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Image via Slice of MIT

Marginalisation of (skateboarding) youth in public space

Berlin's Museums: A Means of Integration for Refugees

"Museums in Berlin are helping to welcome refugees to the city and its culture with the programme Multaka—from the Arabic word for forum or meeting place—in which trained refugees from Syria and Iraq give free guided museum tours in Arabic to other displaced groups. The programme, started by the Staatliche Museen zu Berlin (Berlin State Museums), offers visits twice a week in four museums: the Museum of Islamic Art and the Museum of the Ancient Near East, two separate museums housed together in the Pergamon Museum; the Byzantine Art Museum in the Bode Museum; and the German Historical Museum (which is not part of the State Museums). (...)
At the launch of the programme, 19 guides from Iraq and Syria were recruited by word of mouth among the migrant community in Berlin, and were given a four-day training session. There are now a total of 25 guides, who come from a variety of professional backgrounds, some related to the arts and heritage, others to disciplines like law and economics."
(The Art Newspaper)

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Photograph via Zwischen den Welten

Texas African American History Memorial

"The Texas African American History Memorial Foundation is created to raise funds for the construction and dedication of a monument honoring African American Texans and their contributions to our great state."(Texas African American History Memorial Foundation)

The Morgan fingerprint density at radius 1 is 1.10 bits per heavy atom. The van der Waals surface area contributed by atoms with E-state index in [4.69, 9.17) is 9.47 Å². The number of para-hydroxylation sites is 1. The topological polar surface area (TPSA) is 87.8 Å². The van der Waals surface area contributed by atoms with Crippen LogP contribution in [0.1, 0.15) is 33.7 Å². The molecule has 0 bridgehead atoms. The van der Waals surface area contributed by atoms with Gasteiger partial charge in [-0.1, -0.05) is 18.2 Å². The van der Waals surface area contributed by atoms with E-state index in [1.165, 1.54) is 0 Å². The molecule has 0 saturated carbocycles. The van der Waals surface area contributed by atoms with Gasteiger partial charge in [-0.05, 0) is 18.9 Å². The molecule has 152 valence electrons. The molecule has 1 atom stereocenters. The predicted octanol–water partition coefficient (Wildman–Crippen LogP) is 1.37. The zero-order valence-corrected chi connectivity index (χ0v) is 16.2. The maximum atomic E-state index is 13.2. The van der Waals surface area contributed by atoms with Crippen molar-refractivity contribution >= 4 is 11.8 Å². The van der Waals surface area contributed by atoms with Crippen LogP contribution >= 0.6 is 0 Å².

“We have walked these ground for years and talked about the lack of representation in terms of the monuments as it relates to the African American experience. We know in the beginning of the beginning that African Americans, even when they were in chains, helped to build this building.” Helen Giddings
"Denver-based sculptor Ed Dwight proposed the Texas African-American History Memorial to celebrate more than 400 years of achievements by black Texans. The sculpture, which will be 27 feet high and be 32 feet long when completed, stands near the Capitol’s main entrance. (...)
One side of the monument, which will be completely installed by mid-October, depicts 48 slaves and marks the moment that slaves were emancipated in Texas. The other points to the state’s abundant cattle, cotton and oil resources and the contributions black Texans made to those industries. Plaques and other features still need to be added to the monument.
Here's what the monument at the Texas Capitol will look like when it's completed. This model was on display at the Texas Capitol's agriculture museum. BOB DAEMMRICH A public dedication and unveiling of the monument will occur this fall after its completion, according to a spokesman for the State Preservation Board." (The Texas Tribune)

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Photograph via Ed Dwight

Planning Inclusive Cities

"Annette Kim of the University of South California gives a seminar as part of the World Resources Report on Cities Research Seminar Series. Even in centrally planned cities, informal markets reveal the housing demand preferences not being served by either public policy or formal markets. Dr. Kim distills lessons for a more inclusive planning paradigm from her research of rural to urban land use conversions in Ho Chi Minh City, Beijing's subterranean housing marketing, and Shanghai's overcrowded housing units market."